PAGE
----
Swanner: Steve Carell and Steve Buscemi play two headlining Magicians on the Vegas Strip. As their Attendance starts to drop off and new magician comes to town that threatens status. I’m not sure about Brian but I hate Magicians. I hate all the drama and performance but after seeing this movie I have a better respect for them. I’m not saying I’d sit through a show but I get it now. I certainly didn’t expect the movie I saw based on the trailer. I expected a lot of goofiness but got a solid comedy.
Judd: I like magicians like Penn & Teller and I’ve been to a party with a “close-up” magician and enjoyed their skill, but I would never see a big show like David Copperfield. My taste in magic is actually pretty well correlated with this movie, it was much better when it dealt with its characters up close, but suffered in the bigger set pieces. It’s in these bigger set pieces that Carell and Jim Carrey, as Criss Angel-esque Steve Gray, are at their Carell and Carrey-est and it wears thin, fast.
Swanner: Did you notice how much Carell looks like Barry Manilow post face lifts? I was really expecting there to be so much more Carell and Carrey going on by what the trailer mislead me. I was really pleasantly surprised with how much it didn’t suck. Director Don Scardino (30 Rock) kept the performances in check, we know how Carrey gets when he’s not on a lease, and the screenplay by Jonathan Goldstein and John Francis Daley (Horrible Bosses) was genuinely funny … also unexpected.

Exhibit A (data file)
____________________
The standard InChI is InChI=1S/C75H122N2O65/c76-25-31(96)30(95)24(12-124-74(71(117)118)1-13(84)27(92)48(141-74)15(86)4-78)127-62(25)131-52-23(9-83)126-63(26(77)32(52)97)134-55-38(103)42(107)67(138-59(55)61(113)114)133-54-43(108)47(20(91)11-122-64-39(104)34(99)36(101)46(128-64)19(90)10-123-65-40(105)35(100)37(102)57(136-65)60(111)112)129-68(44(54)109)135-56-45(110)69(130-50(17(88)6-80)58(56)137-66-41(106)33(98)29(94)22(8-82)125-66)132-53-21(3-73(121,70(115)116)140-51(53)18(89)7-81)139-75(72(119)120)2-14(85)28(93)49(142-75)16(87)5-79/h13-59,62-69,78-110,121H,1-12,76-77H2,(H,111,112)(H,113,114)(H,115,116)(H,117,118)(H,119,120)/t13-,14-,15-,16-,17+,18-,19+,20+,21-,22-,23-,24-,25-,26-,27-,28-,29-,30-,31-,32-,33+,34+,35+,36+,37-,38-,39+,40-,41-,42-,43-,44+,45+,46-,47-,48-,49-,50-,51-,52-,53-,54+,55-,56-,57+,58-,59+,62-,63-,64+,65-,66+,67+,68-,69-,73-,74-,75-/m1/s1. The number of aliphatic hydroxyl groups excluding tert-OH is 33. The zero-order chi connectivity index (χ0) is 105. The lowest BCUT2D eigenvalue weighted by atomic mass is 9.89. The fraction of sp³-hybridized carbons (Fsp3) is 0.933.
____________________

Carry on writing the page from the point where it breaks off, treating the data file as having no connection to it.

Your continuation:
Judd: I, too, was pleasantly surprised about how much it didn’t suck , but that doesn’t mean I thought it was good. I thought the movie was terribly uneven, moving between redemptive schmaltz and subdued shenanigans. For the movie to have worked, there should have been a genuine emotional connection to Burt Wonderstone as an entertainer who’s lost the love of his craft. This is one of those weirdly inverted situations where the emotion is killed by the comedy, which felt shoehorned in.
Swanner: I think I liked it more than you. They got me with the Schmaltz. The Alan Arkin character was just too sweet and real. How does Arkin always do it? He plays the same character and it always works. I also like Olivia Wilde’s storyline. They always get me with the sentimental stuff. I agree that Wonderstone’s ego breakdown hurt the story instead of moving it. I would suggest this to any one that like Horrible Bosses or Identity Thief. It has the same unevenness but still delivers enough to make it worth the watch.
Judd: Identity Thief is a perfect comparison, however I think that Identity Thief struck a better balance between the comedy and the tears. We know Carell has the chops to carry both like McCarthy did, so I think the failing here was the direction and the script. I’m not sure what could have made it better, and I would recommend anyone wanting to see this to wait for rental.